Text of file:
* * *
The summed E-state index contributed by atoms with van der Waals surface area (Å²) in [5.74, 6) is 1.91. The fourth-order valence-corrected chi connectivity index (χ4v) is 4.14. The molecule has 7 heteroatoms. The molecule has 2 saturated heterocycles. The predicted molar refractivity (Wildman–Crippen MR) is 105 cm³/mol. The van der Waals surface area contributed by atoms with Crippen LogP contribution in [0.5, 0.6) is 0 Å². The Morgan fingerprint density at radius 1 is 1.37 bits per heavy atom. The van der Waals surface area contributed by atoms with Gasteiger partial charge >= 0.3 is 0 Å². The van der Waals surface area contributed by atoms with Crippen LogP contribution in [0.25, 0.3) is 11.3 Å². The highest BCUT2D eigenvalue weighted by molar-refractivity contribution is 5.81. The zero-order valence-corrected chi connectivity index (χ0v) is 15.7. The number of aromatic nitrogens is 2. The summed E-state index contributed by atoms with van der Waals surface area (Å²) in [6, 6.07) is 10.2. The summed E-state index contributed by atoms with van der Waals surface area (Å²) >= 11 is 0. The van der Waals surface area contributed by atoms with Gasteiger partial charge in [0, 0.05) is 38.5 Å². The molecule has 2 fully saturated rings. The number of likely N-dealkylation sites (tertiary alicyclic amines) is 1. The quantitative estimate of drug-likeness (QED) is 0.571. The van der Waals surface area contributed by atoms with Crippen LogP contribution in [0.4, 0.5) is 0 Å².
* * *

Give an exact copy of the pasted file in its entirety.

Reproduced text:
The summed E-state index contributed by atoms with van der Waals surface area (Å²) in [5.74, 6) is 1.91. The fourth-order valence-corrected chi connectivity index (χ4v) is 4.14. The molecule has 7 heteroatoms. The molecule has 2 saturated heterocycles. The predicted molar refractivity (Wildman–Crippen MR) is 105 cm³/mol. The van der Waals surface area contributed by atoms with Crippen LogP contribution in [0.5, 0.6) is 0 Å². The Morgan fingerprint density at radius 1 is 1.37 bits per heavy atom. The van der Waals surface area contributed by atoms with Gasteiger partial charge >= 0.3 is 0 Å². The van der Waals surface area contributed by atoms with Crippen LogP contribution in [0.25, 0.3) is 11.3 Å². The highest BCUT2D eigenvalue weighted by molar-refractivity contribution is 5.81. The zero-order valence-corrected chi connectivity index (χ0v) is 15.7. The number of aromatic nitrogens is 2. The summed E-state index contributed by atoms with van der Waals surface area (Å²) in [6, 6.07) is 10.2. The summed E-state index contributed by atoms with van der Waals surface area (Å²) >= 11 is 0. The van der Waals surface area contributed by atoms with Gasteiger partial charge in [0, 0.05) is 38.5 Å². The molecule has 2 fully saturated rings. The number of likely N-dealkylation sites (tertiary alicyclic amines) is 1. The quantitative estimate of drug-likeness (QED) is 0.571. The van der Waals surface area contributed by atoms with Crippen LogP contribution in [0.4, 0.5) is 0 Å².